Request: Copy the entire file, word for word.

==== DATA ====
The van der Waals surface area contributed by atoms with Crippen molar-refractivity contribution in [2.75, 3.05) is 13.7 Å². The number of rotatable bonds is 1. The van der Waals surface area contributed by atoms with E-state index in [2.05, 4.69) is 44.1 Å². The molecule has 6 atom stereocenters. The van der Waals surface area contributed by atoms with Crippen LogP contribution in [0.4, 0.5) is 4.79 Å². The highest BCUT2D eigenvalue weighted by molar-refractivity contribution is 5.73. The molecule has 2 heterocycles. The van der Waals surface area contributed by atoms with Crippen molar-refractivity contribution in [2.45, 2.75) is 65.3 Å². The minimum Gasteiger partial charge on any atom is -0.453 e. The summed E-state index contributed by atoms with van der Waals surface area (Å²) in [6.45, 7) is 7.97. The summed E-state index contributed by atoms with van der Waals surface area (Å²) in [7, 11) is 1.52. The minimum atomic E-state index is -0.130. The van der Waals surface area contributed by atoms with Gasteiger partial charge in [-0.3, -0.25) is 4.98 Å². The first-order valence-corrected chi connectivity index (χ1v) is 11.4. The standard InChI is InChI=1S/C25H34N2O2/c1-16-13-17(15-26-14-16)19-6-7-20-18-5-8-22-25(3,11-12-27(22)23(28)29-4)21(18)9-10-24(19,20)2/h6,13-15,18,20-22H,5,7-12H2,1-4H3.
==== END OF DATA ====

The van der Waals surface area contributed by atoms with Crippen molar-refractivity contribution in [2.75, 3.05) is 13.7 Å². The number of rotatable bonds is 1. The van der Waals surface area contributed by atoms with E-state index in [2.05, 4.69) is 44.1 Å². The molecule has 6 atom stereocenters. The van der Waals surface area contributed by atoms with Crippen LogP contribution in [0.4, 0.5) is 4.79 Å². The highest BCUT2D eigenvalue weighted by molar-refractivity contribution is 5.73. The molecule has 2 heterocycles. The van der Waals surface area contributed by atoms with Crippen molar-refractivity contribution in [2.45, 2.75) is 65.3 Å². The minimum Gasteiger partial charge on any atom is -0.453 e. The summed E-state index contributed by atoms with van der Waals surface area (Å²) in [6.45, 7) is 7.97. The summed E-state index contributed by atoms with van der Waals surface area (Å²) in [7, 11) is 1.52. The minimum atomic E-state index is -0.130. The van der Waals surface area contributed by atoms with Gasteiger partial charge in [-0.3, -0.25) is 4.98 Å². The first-order valence-corrected chi connectivity index (χ1v) is 11.4. The standard InChI is InChI=1S/C25H34N2O2/c1-16-13-17(15-26-14-16)19-6-7-20-18-5-8-22-25(3,11-12-27(22)23(28)29-4)21(18)9-10-24(19,20)2/h6,13-15,18,20-22H,5,7-12H2,1-4H3.